I was delighted to be invited to preach last Sunday, February 4th, 2024, by the Rev’d Sheila Swarbrick, the Rector of the Central Parish, and the sermon has now been posted on the sermons section of this website.
The Central Parish now comprises the historic churches of Exeter’s city centre, dedicated to St Stephen, St Olave, St Petrock, St Pancras, and St Mary Arches. The website for the Central Parish contains many interesting photographs and other details. St Stephen’s is located just opposite the Guildhall, the centre of civic life in the town since it was completed in 1470. The church itself was first built in stone even back in Anglo-Saxon days, possibly on the site of a previous wooden church – and the account of its history reflects all the turbulent changes through the Norman Conquest, the mediaeval period, the Reformation, the English Civil War, and subsequent centuries, up to and including being bombed by the Luftwaffe’s in the famous air raids in May 1942.
Today it is a beautiful open space which is used by the congregations of the central team of churches, as well as by other churches for services, as well as for a host of other activities and events from coffee mornings to concerts, exhibitions and meetings, reaching out to the masses of shoppers, workers, visitors and tourists who throng down the ancient High Street.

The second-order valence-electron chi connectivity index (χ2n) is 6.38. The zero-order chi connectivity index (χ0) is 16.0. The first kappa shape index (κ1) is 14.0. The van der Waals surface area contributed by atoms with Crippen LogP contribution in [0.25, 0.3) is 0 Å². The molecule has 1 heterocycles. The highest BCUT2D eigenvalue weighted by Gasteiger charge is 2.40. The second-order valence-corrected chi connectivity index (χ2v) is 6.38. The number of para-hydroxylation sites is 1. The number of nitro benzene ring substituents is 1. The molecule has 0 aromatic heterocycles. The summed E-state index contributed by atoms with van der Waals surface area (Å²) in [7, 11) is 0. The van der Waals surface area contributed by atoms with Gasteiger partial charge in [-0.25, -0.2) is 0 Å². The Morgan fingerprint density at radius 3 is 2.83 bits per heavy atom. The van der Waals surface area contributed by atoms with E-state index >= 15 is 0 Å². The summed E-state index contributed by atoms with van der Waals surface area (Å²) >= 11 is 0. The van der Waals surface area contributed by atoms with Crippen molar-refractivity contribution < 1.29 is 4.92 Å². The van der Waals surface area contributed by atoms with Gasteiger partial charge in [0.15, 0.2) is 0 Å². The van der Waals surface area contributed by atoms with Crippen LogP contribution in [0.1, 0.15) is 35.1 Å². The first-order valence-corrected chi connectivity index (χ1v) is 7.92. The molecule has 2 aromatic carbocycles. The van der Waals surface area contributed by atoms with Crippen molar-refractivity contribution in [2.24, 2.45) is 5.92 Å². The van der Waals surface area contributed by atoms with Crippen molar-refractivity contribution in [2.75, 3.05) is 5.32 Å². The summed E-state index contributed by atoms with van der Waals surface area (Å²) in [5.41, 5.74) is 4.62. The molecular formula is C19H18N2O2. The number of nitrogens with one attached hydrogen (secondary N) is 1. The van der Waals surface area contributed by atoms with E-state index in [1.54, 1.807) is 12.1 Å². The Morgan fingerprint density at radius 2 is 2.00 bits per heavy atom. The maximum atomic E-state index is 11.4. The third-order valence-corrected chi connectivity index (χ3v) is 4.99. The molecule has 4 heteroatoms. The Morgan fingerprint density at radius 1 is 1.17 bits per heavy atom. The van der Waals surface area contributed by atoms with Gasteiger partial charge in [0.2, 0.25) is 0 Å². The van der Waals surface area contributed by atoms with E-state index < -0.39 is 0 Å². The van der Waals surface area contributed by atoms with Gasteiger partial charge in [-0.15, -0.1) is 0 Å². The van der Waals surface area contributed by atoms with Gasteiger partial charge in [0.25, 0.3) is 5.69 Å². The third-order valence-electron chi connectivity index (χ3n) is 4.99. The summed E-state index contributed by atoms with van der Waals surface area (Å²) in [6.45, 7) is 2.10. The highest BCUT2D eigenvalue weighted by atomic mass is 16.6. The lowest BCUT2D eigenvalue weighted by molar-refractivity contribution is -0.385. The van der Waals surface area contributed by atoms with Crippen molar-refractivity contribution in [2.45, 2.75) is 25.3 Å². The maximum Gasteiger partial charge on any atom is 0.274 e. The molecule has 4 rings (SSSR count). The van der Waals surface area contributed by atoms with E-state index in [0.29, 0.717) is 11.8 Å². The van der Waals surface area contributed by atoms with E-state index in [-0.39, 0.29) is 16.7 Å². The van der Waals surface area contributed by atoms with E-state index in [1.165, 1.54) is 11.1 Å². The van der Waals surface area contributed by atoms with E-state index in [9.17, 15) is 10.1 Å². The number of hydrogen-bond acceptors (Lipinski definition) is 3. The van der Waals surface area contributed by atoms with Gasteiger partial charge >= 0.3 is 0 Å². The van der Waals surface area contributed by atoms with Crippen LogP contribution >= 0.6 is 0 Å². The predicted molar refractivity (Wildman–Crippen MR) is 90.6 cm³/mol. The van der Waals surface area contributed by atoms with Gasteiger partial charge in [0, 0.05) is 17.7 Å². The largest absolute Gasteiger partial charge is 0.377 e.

The readings set for that particular Sunday were two of the most extraordinary reflections on the person of Jesus of Nazareth from the two great theologians of the New Testament – St Paul and St John – in Colossians 1.15-20 and the opening Prologue to John’s Gospel, 1.1-14. These readings proved irresistible to me as a biblical scholar with a particular interest in Jesus and the Gospels – and so he took as his theme the central and crucial question of “Who is Jesus Christ for us today?”
The question was actually posed by Dietrich Bonhoeffer in a letter written on 30th April 1944 to his friend, Eberhard Bethge, but it was central to Bonhoeffer’s thought throughout his life and work, starting with his lectures in Christology, which he delivered to students at the University of Berlin in the summer of 1933, barely months after Hitler had been installed as Chancellor, and began his anti-Jewish policies.
As the world is faced with war and conflict today, and all the problems facing the human race from climate change to the refugee crisis, my sermon concentrated on a detailed exegesis of these two extraordinary passages, written only a few decades after the similar execution of Jesus of Nazareth for what he believed, a faith for which Bonhoeffer died – and we are challenged to live out today!